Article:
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The history of pasta can be told, in some ways, through the many pasta shapes that have been created over the years.

Macaroni. Spaghetti. Lasagne. How did we get all of these different (and delicious) shapes of pasta? On today's episode of Food History, we'll be exploring the stories of various pasta shapes. Which pasta is named after an Italian pop singer, and which is named for an unfortunate choking accident?

Food History is a series from Mental Floss where we dive deep into the culinary stories that lead to the food on our plates. If you have an idea for a dish, cooking technique, or cuisine that you’d like us to explore in a future episode, tell us in the comments.

And for the origins of many other foods, check out our episode of the List Show

Stroncatura is a type of pasta from Calabria, in Southern Italy.

It’s a bit like linguini, with a few notable differences: it’s slightly darker, has a rougher texture, and for much of its history it was illegal. So how did it go from contraband comestible to a regular in some of the world’s finest restaurants?

Hi, I’m Justin Dodd. Welcome to Food History. Stroncatura is one of many pasta varieties with a fascinating backstory.

But before we dive into that, let’s talk about the origins of pasta itself. Most people know the story of Italian explorer Marco Polo bringing noodles back home from China. It’s a fun story, but it’s also inaccurate.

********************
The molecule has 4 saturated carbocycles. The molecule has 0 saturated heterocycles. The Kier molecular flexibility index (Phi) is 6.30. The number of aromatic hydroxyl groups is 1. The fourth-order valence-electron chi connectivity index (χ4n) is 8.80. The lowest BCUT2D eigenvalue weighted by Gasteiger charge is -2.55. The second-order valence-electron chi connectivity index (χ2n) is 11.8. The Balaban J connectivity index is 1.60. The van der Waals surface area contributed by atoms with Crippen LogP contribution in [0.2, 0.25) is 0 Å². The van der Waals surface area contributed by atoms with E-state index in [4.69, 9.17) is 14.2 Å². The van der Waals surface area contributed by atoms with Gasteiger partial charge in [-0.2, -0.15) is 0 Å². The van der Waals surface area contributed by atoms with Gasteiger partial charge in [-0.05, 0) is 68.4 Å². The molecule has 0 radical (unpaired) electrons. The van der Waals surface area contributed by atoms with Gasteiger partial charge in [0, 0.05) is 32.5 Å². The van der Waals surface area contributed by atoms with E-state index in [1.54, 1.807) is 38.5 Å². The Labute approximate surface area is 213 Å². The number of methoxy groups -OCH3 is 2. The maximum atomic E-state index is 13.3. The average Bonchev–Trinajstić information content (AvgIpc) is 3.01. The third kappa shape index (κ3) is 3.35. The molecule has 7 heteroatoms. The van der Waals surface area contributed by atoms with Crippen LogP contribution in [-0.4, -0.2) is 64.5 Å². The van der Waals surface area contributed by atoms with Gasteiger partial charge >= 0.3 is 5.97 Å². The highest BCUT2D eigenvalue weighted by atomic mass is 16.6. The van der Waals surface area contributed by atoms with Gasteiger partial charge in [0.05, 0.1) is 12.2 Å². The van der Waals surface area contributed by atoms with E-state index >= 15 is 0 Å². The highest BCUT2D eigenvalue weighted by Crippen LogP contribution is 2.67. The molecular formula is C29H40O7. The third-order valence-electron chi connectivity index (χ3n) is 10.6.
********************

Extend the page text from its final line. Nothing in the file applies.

Pasta was already popular in Italy by the time Marco Polo made his famous voyage to China at the end of the 13th century. And while the Chinese may have been enjoying noodles for thousands of years before pasta first landed in Italy, that doesn’t necessarily mean the dish took a direct route from one country to the other. Some historians credit pasta’s arrival in Italy to the Arabs.

When Arab groups brought pasta to Italy, it’s likely they also shared their technique for drying it, which they developed as a preservation method on long journeys. This early Arabian pasta found its way to Greece as well. The ancient Greek word for ribbon is itrion, and some experts think this is related to the Arabic word for "noodle,” itriyya.

Lasagne, one of the earliest known pasta shapes, traces its origins to Ancient Rome by way of Ancient Greece. Today, lasagne is the wide, flat noodle used to make... lasagna, the cheesy, tomato-y dish that’s popular with many foodies and 100% of cats who hate Mondays. In a pre-Garfield world, lasagne—called laganon in Ancient Greece and laganum in Rome—looked pretty different.

As I covered in our episode on ketchup and mustard, the tomato didn’t come to Europe until the 16th century, and some interesting ingredients were used in proto-lasagna before its arrival. One early recipe from the late 4th or early 5th century cookbook Apicius called for a sauce of cooked sow's belly, raisin wine, and the breasts of figpeckers to be layered between thin pancakes. A lasagna recipe from the 14th-century Italian cookbook Liber de Coquina looks a little more familiar, with instructions saying to layer grated cheese and spices in with the pasta.